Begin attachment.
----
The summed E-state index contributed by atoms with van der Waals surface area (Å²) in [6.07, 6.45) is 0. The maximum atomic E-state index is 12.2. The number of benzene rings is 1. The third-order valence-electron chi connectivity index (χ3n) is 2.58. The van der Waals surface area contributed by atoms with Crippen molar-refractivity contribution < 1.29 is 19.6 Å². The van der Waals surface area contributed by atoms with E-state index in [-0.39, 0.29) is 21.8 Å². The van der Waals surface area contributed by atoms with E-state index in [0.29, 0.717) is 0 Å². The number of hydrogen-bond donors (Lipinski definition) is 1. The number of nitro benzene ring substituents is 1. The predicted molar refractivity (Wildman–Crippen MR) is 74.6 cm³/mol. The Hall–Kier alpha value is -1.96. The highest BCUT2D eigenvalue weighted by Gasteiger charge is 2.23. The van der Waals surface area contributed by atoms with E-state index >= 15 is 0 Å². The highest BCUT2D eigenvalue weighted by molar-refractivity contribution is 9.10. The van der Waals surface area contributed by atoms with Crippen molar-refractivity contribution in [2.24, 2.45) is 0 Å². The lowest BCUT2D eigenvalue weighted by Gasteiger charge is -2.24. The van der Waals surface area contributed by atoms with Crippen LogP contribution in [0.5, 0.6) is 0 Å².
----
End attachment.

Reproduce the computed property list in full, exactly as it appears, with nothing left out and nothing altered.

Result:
The summed E-state index contributed by atoms with van der Waals surface area (Å²) in [6.07, 6.45) is 0. The maximum atomic E-state index is 12.2. The number of benzene rings is 1. The third-order valence-electron chi connectivity index (χ3n) is 2.58. The van der Waals surface area contributed by atoms with Crippen molar-refractivity contribution < 1.29 is 19.6 Å². The van der Waals surface area contributed by atoms with E-state index in [-0.39, 0.29) is 21.8 Å². The van der Waals surface area contributed by atoms with E-state index in [0.29, 0.717) is 0 Å². The number of hydrogen-bond donors (Lipinski definition) is 1. The number of nitro benzene ring substituents is 1. The predicted molar refractivity (Wildman–Crippen MR) is 74.6 cm³/mol. The Hall–Kier alpha value is -1.96. The highest BCUT2D eigenvalue weighted by Gasteiger charge is 2.23. The van der Waals surface area contributed by atoms with E-state index >= 15 is 0 Å². The highest BCUT2D eigenvalue weighted by molar-refractivity contribution is 9.10. The van der Waals surface area contributed by atoms with Crippen molar-refractivity contribution in [2.24, 2.45) is 0 Å². The lowest BCUT2D eigenvalue weighted by Gasteiger charge is -2.24. The van der Waals surface area contributed by atoms with Crippen LogP contribution in [0.5, 0.6) is 0 Å².